CHICAGO: A Category 4 typhoon hit Guam today, packing winds of up to 225kph and torrential rain, as it inched across the Western Pacific Ocean, but there were no early reports of deaths or injuries.
The slow-moving storm – dubbed Super Typhoon Mawar – delivered rainfall of up to 5cm per hour overnight, the US National Weather Service (NWS) said in its forecast.
Moving northwest at 13kph, Mawar could produce landslides, flash flooding and life-threatening storm surge, the NWS said in a series of warnings for the tropical island, located about 6,000 miles southwest of Los Angeles.
“I’m very worried for our people’s safety and very concerned,” Guam’s governor Lou Leon Guerrero told National Public Radio during an interview today.
She compared the storm with 1962’s Typhoon Karen, which flattened much of the island, which has a current population of about 170,000.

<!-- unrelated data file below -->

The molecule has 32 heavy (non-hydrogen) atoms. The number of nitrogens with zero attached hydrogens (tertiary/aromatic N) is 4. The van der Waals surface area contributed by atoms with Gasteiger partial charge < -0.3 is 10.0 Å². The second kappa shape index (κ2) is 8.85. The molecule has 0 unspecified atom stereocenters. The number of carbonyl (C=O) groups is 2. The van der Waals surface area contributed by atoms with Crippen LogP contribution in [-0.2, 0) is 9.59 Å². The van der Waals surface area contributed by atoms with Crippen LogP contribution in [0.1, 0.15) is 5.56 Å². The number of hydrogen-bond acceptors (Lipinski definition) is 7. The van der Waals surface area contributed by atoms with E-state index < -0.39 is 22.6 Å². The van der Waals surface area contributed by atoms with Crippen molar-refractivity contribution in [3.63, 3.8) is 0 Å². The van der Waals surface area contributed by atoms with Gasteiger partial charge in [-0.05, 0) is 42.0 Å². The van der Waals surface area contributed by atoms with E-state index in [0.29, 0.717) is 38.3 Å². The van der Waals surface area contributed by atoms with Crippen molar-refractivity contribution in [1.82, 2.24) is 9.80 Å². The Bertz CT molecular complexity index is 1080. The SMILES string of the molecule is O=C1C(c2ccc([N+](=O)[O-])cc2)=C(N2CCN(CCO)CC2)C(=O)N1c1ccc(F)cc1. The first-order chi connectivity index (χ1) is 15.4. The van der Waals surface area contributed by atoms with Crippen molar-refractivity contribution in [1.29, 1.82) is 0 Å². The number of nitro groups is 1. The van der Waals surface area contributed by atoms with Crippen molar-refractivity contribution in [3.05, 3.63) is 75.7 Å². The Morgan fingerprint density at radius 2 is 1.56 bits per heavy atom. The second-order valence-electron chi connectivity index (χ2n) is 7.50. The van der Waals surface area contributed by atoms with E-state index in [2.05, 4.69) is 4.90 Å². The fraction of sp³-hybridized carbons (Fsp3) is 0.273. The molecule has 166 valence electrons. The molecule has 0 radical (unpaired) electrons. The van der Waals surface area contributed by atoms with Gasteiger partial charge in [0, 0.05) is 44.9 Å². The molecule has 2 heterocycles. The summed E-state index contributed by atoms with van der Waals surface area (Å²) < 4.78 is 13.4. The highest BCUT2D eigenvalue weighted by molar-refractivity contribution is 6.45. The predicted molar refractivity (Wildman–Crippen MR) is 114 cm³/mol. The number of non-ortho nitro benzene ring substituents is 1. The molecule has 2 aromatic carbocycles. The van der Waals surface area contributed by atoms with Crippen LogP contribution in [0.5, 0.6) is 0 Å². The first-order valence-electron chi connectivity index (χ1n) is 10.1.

Typhoon Mawar’s wind speeds placed the storm in Category 4, the second-strongest designation on the Saffir-Simpson Hurricane Wind scale.
The growing frequency and intensity of such storms around the globe are symptomatic of human-driven climate change, according to scientists who study weather patterns.
According to early reports, Mawar damaged houses and forced the rescue of eight people, said Guerrero, who expects a more complete assessment of the destruction after winds tamper down.
Video footage and photographs posted on social media showed ominous clouds drifting over beaches, rains lashing buildings and winds bending palm trees.
“Lots of us have relocated to the basement. All the units totally flooded, several windows blown out, and the building is shuddering from the wind,” said Twitter user Ginger Cruz, who posted a video of winds overturning a pickup truck outside of her home.
Last night, President Joe Biden approved an emergency declaration, authorising federal assistance for Guam, where the US has a military presence.